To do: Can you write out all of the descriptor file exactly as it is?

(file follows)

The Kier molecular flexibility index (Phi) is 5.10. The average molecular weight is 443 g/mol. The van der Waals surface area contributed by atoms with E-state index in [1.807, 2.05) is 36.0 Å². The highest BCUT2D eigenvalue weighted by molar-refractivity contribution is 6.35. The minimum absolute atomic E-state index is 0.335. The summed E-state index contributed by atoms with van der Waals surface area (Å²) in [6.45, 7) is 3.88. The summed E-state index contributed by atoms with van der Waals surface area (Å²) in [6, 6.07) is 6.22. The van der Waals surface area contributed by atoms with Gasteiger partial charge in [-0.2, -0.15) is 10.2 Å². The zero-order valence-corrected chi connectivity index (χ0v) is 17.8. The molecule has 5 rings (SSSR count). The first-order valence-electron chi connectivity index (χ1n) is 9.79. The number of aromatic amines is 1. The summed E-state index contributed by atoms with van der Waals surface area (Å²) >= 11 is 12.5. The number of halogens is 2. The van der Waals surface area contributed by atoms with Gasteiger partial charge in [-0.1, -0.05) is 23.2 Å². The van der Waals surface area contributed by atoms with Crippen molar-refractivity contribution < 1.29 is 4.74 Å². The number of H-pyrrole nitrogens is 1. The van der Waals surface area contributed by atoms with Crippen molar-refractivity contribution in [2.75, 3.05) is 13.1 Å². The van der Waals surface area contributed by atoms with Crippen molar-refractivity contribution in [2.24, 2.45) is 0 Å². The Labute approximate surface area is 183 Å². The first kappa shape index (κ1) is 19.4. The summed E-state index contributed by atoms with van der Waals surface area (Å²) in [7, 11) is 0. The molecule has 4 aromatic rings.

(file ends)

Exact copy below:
The Kier molecular flexibility index (Phi) is 5.10. The average molecular weight is 443 g/mol. The van der Waals surface area contributed by atoms with E-state index in [1.807, 2.05) is 36.0 Å². The highest BCUT2D eigenvalue weighted by molar-refractivity contribution is 6.35. The minimum absolute atomic E-state index is 0.335. The summed E-state index contributed by atoms with van der Waals surface area (Å²) in [6.45, 7) is 3.88. The summed E-state index contributed by atoms with van der Waals surface area (Å²) in [6, 6.07) is 6.22. The van der Waals surface area contributed by atoms with Gasteiger partial charge in [-0.2, -0.15) is 10.2 Å². The zero-order valence-corrected chi connectivity index (χ0v) is 17.8. The molecule has 5 rings (SSSR count). The first-order valence-electron chi connectivity index (χ1n) is 9.79. The number of aromatic amines is 1. The summed E-state index contributed by atoms with van der Waals surface area (Å²) >= 11 is 12.5. The number of halogens is 2. The van der Waals surface area contributed by atoms with Gasteiger partial charge in [-0.1, -0.05) is 23.2 Å². The van der Waals surface area contributed by atoms with Crippen molar-refractivity contribution < 1.29 is 4.74 Å². The number of H-pyrrole nitrogens is 1. The van der Waals surface area contributed by atoms with Crippen molar-refractivity contribution in [2.75, 3.05) is 13.1 Å². The van der Waals surface area contributed by atoms with Crippen molar-refractivity contribution in [2.24, 2.45) is 0 Å². The Labute approximate surface area is 183 Å². The first kappa shape index (κ1) is 19.4. The summed E-state index contributed by atoms with van der Waals surface area (Å²) in [7, 11) is 0. The molecule has 4 aromatic rings.